(Checkerboard Books, Jan. 1, 2008)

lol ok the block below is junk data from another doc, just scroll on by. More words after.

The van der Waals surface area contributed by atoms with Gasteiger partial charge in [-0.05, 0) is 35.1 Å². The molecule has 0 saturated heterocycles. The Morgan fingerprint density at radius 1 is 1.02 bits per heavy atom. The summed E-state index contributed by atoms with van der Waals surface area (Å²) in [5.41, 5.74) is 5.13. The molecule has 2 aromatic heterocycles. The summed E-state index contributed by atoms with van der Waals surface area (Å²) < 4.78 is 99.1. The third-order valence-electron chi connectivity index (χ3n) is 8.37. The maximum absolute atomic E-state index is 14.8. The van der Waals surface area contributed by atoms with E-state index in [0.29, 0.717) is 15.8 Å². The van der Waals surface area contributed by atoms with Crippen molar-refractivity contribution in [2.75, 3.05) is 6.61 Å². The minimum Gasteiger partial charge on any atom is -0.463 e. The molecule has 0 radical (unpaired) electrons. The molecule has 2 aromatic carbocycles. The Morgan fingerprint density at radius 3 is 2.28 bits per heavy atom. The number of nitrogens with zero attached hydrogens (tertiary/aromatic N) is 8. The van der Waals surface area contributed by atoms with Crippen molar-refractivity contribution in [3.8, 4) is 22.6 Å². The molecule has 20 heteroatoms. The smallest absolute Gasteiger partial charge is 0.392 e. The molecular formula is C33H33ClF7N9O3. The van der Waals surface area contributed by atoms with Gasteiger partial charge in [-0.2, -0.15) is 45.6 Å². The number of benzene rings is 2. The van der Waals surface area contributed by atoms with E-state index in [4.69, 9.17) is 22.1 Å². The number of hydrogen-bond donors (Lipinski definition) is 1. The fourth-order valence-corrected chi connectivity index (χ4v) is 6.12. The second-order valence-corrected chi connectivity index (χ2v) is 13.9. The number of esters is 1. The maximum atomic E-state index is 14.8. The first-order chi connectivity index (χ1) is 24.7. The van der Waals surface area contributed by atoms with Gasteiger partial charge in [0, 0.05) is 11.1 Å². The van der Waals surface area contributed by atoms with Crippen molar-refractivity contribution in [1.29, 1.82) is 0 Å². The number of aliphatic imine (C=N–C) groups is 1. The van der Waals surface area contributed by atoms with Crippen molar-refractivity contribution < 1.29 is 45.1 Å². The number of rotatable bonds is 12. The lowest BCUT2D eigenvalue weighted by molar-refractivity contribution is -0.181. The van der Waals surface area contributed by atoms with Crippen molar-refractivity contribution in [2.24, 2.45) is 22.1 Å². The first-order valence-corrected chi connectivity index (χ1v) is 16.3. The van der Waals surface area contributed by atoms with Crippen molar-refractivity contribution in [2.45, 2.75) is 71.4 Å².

This book breaks down concepts relating to what causes wind, as well as where certain winds blow and why they occur there. Readers will learn how the sun heats the earth unevenly, causing air pressure differences, or gradients, how the Coriolis effect influences wind patterns, how helpful winds spread pollen and turn turbines for wind power, and how scientists use anemometers, wind socks, and weather vanes to measure wind direction and speed. Chapters explain large wind systems such as Hadley, Ferrel, and Polar cells, trade winds, polar easterlies, prevailing westerlies, the intertropical convergence zone, the doldrums, and the horse latitudes. Monsoon winds, land and sea breezes, mountain breezes, Santa Ana and Chinook winds, wind shear's effect on tornado formation, and how pressure differences and the Coriolis effect help hurricanes form are also discussed. Clear, helpful diagrams, full-color photographs, bold glossary words, and an index support this easy-to-read, engaging text.